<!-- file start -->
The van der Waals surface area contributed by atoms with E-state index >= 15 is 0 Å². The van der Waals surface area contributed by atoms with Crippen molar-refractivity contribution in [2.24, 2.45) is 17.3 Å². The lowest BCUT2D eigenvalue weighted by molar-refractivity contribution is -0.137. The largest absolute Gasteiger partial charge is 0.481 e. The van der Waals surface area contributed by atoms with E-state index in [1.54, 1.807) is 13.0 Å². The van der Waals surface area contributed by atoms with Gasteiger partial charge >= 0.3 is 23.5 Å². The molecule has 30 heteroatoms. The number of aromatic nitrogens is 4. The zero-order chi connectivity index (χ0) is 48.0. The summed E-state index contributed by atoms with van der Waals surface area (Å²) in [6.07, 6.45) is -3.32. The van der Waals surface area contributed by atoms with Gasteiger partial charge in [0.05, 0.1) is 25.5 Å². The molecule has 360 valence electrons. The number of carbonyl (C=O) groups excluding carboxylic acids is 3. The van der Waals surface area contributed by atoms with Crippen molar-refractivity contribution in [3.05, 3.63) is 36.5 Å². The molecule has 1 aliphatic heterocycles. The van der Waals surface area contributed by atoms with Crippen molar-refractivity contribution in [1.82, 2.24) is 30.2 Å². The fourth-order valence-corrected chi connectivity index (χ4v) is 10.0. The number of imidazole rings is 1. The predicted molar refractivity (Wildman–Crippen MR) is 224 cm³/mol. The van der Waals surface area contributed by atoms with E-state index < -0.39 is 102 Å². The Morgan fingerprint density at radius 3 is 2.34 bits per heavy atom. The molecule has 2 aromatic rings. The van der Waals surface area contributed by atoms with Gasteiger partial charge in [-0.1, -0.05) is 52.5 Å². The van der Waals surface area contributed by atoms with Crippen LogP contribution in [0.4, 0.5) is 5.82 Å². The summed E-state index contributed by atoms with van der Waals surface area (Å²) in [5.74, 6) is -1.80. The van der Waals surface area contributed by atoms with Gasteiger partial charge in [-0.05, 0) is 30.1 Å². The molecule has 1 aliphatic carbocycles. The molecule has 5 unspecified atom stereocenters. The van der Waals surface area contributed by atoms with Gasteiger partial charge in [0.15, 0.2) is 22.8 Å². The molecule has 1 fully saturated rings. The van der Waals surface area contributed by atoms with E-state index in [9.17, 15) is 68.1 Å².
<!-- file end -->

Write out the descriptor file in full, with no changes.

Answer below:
The van der Waals surface area contributed by atoms with E-state index >= 15 is 0 Å². The van der Waals surface area contributed by atoms with Crippen molar-refractivity contribution in [2.24, 2.45) is 17.3 Å². The lowest BCUT2D eigenvalue weighted by molar-refractivity contribution is -0.137. The largest absolute Gasteiger partial charge is 0.481 e. The van der Waals surface area contributed by atoms with E-state index in [1.54, 1.807) is 13.0 Å². The van der Waals surface area contributed by atoms with Gasteiger partial charge >= 0.3 is 23.5 Å². The molecule has 30 heteroatoms. The number of aromatic nitrogens is 4. The zero-order chi connectivity index (χ0) is 48.0. The summed E-state index contributed by atoms with van der Waals surface area (Å²) in [6.07, 6.45) is -3.32. The van der Waals surface area contributed by atoms with Gasteiger partial charge in [0.05, 0.1) is 25.5 Å². The molecule has 360 valence electrons. The number of carbonyl (C=O) groups excluding carboxylic acids is 3. The van der Waals surface area contributed by atoms with Crippen molar-refractivity contribution in [3.05, 3.63) is 36.5 Å². The molecule has 1 aliphatic heterocycles. The van der Waals surface area contributed by atoms with Crippen molar-refractivity contribution in [1.82, 2.24) is 30.2 Å². The fourth-order valence-corrected chi connectivity index (χ4v) is 10.0. The number of imidazole rings is 1. The predicted molar refractivity (Wildman–Crippen MR) is 224 cm³/mol. The van der Waals surface area contributed by atoms with E-state index < -0.39 is 102 Å². The Morgan fingerprint density at radius 3 is 2.34 bits per heavy atom. The molecule has 2 aromatic rings. The van der Waals surface area contributed by atoms with Gasteiger partial charge in [-0.1, -0.05) is 52.5 Å². The van der Waals surface area contributed by atoms with Crippen LogP contribution in [0.4, 0.5) is 5.82 Å². The summed E-state index contributed by atoms with van der Waals surface area (Å²) in [5.74, 6) is -1.80. The van der Waals surface area contributed by atoms with Gasteiger partial charge in [-0.05, 0) is 30.1 Å². The molecule has 1 aliphatic carbocycles. The molecule has 5 unspecified atom stereocenters. The van der Waals surface area contributed by atoms with Gasteiger partial charge in [0.15, 0.2) is 22.8 Å². The molecule has 1 fully saturated rings. The van der Waals surface area contributed by atoms with E-state index in [9.17, 15) is 68.1 Å².